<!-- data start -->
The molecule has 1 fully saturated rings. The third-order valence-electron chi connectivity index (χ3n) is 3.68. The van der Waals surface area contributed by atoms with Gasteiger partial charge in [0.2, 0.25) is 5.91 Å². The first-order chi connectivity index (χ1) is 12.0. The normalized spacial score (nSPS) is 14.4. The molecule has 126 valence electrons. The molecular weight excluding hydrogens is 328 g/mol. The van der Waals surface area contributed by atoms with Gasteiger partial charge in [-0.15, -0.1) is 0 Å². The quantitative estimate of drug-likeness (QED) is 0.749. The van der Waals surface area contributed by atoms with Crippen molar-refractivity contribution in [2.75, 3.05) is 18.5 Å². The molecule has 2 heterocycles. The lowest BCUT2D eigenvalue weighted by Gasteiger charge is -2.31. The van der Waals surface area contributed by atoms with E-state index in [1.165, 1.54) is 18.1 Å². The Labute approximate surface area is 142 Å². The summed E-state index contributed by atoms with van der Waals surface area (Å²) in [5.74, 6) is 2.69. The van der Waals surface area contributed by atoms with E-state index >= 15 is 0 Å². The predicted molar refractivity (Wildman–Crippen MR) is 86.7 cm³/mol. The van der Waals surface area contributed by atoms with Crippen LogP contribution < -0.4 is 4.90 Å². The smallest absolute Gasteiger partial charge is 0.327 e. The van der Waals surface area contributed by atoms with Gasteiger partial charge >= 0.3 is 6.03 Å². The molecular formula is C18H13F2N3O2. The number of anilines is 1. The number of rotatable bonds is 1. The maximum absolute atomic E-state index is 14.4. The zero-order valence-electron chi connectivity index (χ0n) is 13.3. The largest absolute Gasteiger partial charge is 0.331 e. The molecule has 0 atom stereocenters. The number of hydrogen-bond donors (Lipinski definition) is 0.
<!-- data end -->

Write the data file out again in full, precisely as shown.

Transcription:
The molecule has 1 fully saturated rings. The third-order valence-electron chi connectivity index (χ3n) is 3.68. The van der Waals surface area contributed by atoms with Gasteiger partial charge in [0.2, 0.25) is 5.91 Å². The first-order chi connectivity index (χ1) is 12.0. The normalized spacial score (nSPS) is 14.4. The molecule has 126 valence electrons. The molecular weight excluding hydrogens is 328 g/mol. The van der Waals surface area contributed by atoms with Gasteiger partial charge in [-0.15, -0.1) is 0 Å². The quantitative estimate of drug-likeness (QED) is 0.749. The van der Waals surface area contributed by atoms with Crippen molar-refractivity contribution in [2.75, 3.05) is 18.5 Å². The molecule has 2 heterocycles. The lowest BCUT2D eigenvalue weighted by Gasteiger charge is -2.31. The van der Waals surface area contributed by atoms with E-state index in [1.165, 1.54) is 18.1 Å². The Labute approximate surface area is 142 Å². The summed E-state index contributed by atoms with van der Waals surface area (Å²) in [5.74, 6) is 2.69. The van der Waals surface area contributed by atoms with E-state index >= 15 is 0 Å². The predicted molar refractivity (Wildman–Crippen MR) is 86.7 cm³/mol. The van der Waals surface area contributed by atoms with Crippen LogP contribution < -0.4 is 4.90 Å². The smallest absolute Gasteiger partial charge is 0.327 e. The van der Waals surface area contributed by atoms with Gasteiger partial charge >= 0.3 is 6.03 Å². The molecular formula is C18H13F2N3O2. The number of anilines is 1. The number of rotatable bonds is 1. The maximum absolute atomic E-state index is 14.4. The zero-order valence-electron chi connectivity index (χ0n) is 13.3. The largest absolute Gasteiger partial charge is 0.331 e. The molecule has 0 atom stereocenters. The number of hydrogen-bond donors (Lipinski definition) is 0.